What Is Self-Review Threat to Auditor and How to safeguard against it?

When auditors encounter the risk of assessing their own work, this is known as the self-review threat. Apart from their basic services, audit firms frequently offer other services. Accounting, valuation, taxation, and internal audit are some of its examples.

When an auditor is required to review work that they previously completed, a self-review threat may arise. For instance, if the external auditor performs the accounting work and then audited the financial statements.

There’s a chance that the auditor won’t see any flaws in their own work because they’re afraid of being penalized (either financial or reputational).

When an audit company offers non-audit services, such as drafting management or year-end accounts and then functions as an auditor, self-review threats may occur.

If auditors are involved in these services with a customer, the threat of self-review arises:

  • Recent service with assurance client
  • Preparing accounting records and financial statements
  • Valuation services
  • Tax services
  • Internal audit services
  • General other services
  • Corporate finance
  • Other services

The financial statements are affected when auditors perform any of the foregoing services to a client. Typically, audit firms include accountants who are experts in their field.

However, they are prone to making errors that lead to misstatements. The risk emerges when the same people who made the mistakes are also the ones who review them.

Occurrence of Self-Review Threat:

It can happen when the auditor in charge of the judgment needs to re-evaluate a previous decision.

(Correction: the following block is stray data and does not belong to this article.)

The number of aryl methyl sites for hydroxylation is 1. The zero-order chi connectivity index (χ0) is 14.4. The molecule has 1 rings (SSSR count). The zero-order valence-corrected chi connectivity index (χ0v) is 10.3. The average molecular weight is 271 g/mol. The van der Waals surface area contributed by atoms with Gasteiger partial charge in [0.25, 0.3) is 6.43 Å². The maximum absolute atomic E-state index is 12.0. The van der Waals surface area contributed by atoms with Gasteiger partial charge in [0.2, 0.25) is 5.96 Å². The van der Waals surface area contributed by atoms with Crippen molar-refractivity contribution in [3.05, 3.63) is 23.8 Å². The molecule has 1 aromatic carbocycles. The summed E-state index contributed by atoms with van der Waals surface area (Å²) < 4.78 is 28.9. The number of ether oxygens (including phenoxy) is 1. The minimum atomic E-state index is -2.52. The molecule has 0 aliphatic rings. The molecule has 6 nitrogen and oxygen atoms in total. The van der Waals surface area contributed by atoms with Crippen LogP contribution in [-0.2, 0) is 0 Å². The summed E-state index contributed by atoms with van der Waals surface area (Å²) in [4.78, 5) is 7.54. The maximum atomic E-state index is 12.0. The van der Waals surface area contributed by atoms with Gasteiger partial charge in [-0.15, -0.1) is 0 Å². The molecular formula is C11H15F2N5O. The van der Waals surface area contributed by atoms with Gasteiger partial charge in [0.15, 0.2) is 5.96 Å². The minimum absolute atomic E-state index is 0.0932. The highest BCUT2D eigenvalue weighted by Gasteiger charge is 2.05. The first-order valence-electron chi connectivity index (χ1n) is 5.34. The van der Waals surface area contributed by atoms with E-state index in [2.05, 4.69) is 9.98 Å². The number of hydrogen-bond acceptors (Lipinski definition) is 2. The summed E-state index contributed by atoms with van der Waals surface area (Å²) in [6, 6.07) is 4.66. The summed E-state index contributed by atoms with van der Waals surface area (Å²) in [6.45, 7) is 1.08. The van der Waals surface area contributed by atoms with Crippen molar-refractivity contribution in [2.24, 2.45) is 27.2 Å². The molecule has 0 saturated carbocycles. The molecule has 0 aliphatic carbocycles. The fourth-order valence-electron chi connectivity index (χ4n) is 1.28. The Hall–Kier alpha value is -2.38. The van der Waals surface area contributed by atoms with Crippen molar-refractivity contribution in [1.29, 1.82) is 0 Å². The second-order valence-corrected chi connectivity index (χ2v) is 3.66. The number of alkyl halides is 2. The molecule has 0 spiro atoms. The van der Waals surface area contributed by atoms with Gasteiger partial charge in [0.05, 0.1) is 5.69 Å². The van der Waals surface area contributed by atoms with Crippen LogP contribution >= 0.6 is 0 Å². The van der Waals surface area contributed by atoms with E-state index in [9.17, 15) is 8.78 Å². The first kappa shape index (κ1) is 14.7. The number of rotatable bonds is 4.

• A serious inaccuracy is discovered during a re-evaluation of the auditor’s work in practice.
  • Following involvement in the design or deployment of financial systems, evaluating their operation.
  • Preparing the original data that was used to create the records that are the topic of the engagement.
  • A member of the assurance team currently serving as, or previously serving as, a director or officer of that company.
  • A member of the assurance team who is currently or has recently been hired by the client and has direct and considerable control over the engagement’s subject matter.
  • Providing a service to a client that has a direct impact on the assurance engagement’s subject matter.
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How Does The Self-Review Threat Work?

Apart from their basic auditing services, auditors may offer a variety of other services to their clients. Each task is usually assigned to a team by an audit company. In an ideal world, audit companies would separate their departments.

For example, the audit team will be separated from those who provide accounting or taxes services. However, in other circumstances, this may not be achievable. An example below would be the best approach to explain the threat of self-review.

A client hires an audit firm to perform accounting services. The team consists of two persons that collect data from the client and enter it into their accounting system. These two people are also in charge of preparing the financial statements for the client. However, they only carry out these responsibilities for three months of the year.

These two people work as part of the audit firm’s audit team throughout the other months. One of these members, however, is allocated to the client for whom the financial statements were generated. To identify these hazards, most businesses perform a review. The firm, on the other hand, ignores it this time and allows the team member to join the team.

Whenever this member reviews the financial statements, he or she discovers some inconsistencies. They were, however, the ones who prepared it. As a result, they are to blame for the error. If a team member reports these inaccuracies, their work may be scrutinized and they may face repercussions.

If they do not disclose it, however, it will have an impact on all stakeholders and users of financial statements. This is a good example of what the self-review threat is and how it works. When an auditor is in charge of examining their previous work for a customer, they are exposed to the risk of self-review. They give up their independence and objectivity as a result of this threat.